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Educational publishers obtain preliminary injunction against 63 illegal ebook websites that use online ads to sell pirated content -

The Educational Publishers Enforcement Group (EPEG) publishers, consisting of Cengage, Elsevier, Macmillan Learning, McGraw Hill and Pearson, have obtained a Preliminary Injunction from the United States District Court for the Southern District of New York against 63 eBook websites that sell illegal, unlicensed eBooks using the functionalities of Google and Microsoft. EPEG publishers filed suit for copyright and trademark infringement against these websites on August 12, 2020, and on the same date obtained a Temporary Restraining Order that required the immediate shutdown of the infringing activity on these websites, as well as the cessation of the services that support the illegal websites. Through the Preliminary Injunction, that injunctive relief has now been extended through the pendency of the litigation. This is the third suit since November 2019 that EPEG publishers have brought against pirate eBook websites, and the third time they have successfully obtained a Preliminary Injunction.

Like the two prior lawsuits, the current lawsuit states that the operators of the pirate eBook websites pay Google to place prominent ads in response to searches for the publishers' legitimate content. The current case also involves the use of similar ads by some of the pirate websites on Microsoft's Bing search engine. The use of ads to sell infringing content runs counter to Google's and Microsoft's own policies and has led to an infestation of pirated eBooks for sale online. In addition to the veneer of legitimacy provided to these pirate websites by their seemingly legitimate Google and Bing ads, the websites rely on legitimate payment processors, domain hosts and other internet service providers, all of whom are required by the Court's injunction to stop facilitating the pirate websites' illegal activity.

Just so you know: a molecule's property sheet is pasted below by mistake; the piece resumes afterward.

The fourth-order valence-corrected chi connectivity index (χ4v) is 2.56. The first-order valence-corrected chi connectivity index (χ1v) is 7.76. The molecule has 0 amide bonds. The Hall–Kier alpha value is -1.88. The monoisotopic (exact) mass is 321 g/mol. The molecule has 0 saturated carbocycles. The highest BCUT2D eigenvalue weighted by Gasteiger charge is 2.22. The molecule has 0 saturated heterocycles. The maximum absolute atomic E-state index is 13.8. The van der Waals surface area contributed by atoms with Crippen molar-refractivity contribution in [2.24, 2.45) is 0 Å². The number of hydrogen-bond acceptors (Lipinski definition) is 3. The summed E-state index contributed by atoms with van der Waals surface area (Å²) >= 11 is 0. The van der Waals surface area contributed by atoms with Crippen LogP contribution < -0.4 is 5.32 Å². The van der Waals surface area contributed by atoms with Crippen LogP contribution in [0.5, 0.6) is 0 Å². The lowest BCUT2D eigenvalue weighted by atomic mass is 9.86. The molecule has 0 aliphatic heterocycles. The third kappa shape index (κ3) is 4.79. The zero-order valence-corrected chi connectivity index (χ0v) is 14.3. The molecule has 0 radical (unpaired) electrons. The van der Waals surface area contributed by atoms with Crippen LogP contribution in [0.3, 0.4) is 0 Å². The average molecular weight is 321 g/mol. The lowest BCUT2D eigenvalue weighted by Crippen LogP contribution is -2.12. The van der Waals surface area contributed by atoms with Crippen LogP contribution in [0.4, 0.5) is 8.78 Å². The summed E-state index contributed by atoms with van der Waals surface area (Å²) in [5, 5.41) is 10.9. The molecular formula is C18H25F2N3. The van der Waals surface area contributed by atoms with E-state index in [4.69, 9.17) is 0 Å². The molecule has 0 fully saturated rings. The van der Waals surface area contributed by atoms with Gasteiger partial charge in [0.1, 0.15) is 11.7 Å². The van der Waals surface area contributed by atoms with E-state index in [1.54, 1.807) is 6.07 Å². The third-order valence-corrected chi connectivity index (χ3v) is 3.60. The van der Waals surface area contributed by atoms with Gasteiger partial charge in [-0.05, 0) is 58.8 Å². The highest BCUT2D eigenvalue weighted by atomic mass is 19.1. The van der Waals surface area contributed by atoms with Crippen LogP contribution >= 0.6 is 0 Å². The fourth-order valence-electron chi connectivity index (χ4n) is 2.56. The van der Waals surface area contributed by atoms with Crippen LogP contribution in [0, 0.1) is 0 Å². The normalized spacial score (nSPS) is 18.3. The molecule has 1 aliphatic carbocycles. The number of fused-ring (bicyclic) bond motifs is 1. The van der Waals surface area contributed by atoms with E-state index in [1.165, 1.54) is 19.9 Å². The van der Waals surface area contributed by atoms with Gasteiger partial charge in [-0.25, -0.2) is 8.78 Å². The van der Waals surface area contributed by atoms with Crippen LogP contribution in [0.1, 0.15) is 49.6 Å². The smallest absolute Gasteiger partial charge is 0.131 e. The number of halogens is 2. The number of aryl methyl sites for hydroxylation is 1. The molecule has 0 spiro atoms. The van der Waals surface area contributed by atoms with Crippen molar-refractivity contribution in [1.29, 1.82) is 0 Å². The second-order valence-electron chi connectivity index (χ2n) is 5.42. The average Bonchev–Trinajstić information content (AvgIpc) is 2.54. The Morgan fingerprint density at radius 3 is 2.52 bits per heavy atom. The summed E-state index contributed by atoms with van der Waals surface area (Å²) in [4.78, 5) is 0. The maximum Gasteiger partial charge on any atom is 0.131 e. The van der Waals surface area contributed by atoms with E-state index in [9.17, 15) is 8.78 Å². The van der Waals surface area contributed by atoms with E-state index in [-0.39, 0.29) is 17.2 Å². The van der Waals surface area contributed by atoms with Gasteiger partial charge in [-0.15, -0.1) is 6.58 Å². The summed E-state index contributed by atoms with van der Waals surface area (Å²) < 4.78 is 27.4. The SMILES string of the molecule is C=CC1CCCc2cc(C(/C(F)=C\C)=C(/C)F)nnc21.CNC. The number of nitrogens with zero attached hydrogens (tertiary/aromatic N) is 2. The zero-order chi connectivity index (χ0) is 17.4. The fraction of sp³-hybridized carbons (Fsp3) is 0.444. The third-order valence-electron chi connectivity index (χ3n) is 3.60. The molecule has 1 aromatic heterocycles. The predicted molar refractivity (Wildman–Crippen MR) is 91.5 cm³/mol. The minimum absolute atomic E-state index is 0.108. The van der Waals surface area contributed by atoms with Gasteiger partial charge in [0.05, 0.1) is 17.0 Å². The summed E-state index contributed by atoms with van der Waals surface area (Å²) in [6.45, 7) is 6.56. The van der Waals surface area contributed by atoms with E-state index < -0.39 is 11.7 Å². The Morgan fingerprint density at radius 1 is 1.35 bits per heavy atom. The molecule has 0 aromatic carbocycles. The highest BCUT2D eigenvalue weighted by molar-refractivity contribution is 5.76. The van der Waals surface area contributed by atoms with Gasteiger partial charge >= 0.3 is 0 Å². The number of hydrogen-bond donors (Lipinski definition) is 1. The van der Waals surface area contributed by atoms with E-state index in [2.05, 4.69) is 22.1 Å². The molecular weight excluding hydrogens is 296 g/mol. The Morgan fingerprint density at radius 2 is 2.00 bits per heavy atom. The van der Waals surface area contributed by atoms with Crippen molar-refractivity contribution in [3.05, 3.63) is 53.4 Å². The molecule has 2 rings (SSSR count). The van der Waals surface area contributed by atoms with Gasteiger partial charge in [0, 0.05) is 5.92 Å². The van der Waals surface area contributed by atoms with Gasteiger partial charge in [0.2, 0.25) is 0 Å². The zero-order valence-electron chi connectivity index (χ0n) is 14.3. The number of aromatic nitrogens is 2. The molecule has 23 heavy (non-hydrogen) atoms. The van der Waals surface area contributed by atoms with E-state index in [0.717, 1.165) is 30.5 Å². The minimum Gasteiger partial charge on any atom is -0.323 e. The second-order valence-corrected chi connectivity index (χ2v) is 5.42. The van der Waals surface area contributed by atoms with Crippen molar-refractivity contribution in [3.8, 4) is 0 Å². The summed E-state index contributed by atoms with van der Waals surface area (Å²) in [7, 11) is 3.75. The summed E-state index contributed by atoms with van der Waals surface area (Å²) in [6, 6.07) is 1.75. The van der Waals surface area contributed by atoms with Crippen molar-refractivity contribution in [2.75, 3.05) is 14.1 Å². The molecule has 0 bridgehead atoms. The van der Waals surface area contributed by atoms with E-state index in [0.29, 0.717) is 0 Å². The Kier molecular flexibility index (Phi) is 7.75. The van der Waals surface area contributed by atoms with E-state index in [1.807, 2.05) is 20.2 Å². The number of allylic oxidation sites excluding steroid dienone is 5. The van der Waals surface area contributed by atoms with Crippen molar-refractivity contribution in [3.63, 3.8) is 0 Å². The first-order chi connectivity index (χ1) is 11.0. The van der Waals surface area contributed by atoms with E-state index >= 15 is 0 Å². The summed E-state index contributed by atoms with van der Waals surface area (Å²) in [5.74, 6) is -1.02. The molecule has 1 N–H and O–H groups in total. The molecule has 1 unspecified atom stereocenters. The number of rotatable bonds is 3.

The sale of pirated textbooks injures students, who do not receive legitimate copies of the products they seek to purchase. Piracy also causes publishers financial injury, creating a ripple effect impacting the ability to invest in the creation of new works and scholarly contributions that benefit education as a whole. EPEG publishers' enforcement efforts seek to stop online piracy and create a level playing field for those distributors and businesses that purchase and sell legitimate and licensed products.

Brought to you by Scope e-Knowledge Center, a trusted global partner for digital content transformation solutions - Abstracting & Indexing (A&I), Knowledge Modeling (Taxonomies, Thesauri and Ontologies), and Metadata Enrichment & Entity Extraction.

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